In an August 17, 2011, letter to the U.S. Department of State filed on behalf of more than 400 foreign guestworkers recruited by the Council for Educational Travel, USA (CETUSA) to work for the Hershey Chocolate Co., the National Guestworker Alliance seeks the revocation of CETUSA’s sponsor status as a provider of J-1 visas, which allow foreign students to enter the United States for work, training and internships. According to the Alliance, the university students recruited to work for Hershey paid $3,000-$6,000 in pre-employment expenses and expected to receive wages and benefits comparable to U.S. workers and be provided with educational and cultural opportunities. Instead, they were paid $7.85 to $8.35 per hour, but after automatic weekly deductions for “abovemarket rent and other expenses, they net[ted] between $40 and $140 per week for 40 hours of work.” They were apparently “offered no cultural exchange of any kind.”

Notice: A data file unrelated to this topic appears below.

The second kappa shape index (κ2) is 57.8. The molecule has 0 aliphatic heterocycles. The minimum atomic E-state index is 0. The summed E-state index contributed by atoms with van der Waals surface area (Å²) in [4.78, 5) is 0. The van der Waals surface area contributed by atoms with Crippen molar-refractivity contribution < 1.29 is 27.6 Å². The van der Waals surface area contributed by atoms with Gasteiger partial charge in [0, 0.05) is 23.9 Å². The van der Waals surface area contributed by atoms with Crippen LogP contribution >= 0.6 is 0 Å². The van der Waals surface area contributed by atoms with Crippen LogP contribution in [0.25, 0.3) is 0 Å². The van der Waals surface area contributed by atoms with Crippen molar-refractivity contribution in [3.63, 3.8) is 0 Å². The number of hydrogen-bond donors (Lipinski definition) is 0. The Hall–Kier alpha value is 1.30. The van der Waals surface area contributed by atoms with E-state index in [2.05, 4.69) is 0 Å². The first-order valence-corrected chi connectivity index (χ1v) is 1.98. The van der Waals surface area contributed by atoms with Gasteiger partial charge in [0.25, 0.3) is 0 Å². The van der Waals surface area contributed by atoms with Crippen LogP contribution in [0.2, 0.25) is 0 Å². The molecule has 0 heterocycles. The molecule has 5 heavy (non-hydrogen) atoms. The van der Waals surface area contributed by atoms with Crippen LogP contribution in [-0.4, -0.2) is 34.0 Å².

Some of the students were reportedly forced to lift heavy loads while packing chocolate products in boxes. While moving 50-pound boxes every five seconds, “[n]umerous workers are suffering under the strain of the weight and speed. Workers who have been at the factory longer have reported that the company normally runs the line at a slower speed, but are forcing the students to work faster and that the students are exceeding normal production standards.” In response to complaints about their wages and working conditions, the student workers were allegedly forced to attend meetings at which they were threatened with deportation, and their families were contacted. The Alliance cites a number of labor laws CETUSA has allegedly violated to support its call for an investigation into the complaints, a suspension of CETUSA’s sponsorship designation and a prohibition on future J-1 student employment by the Hershey Co.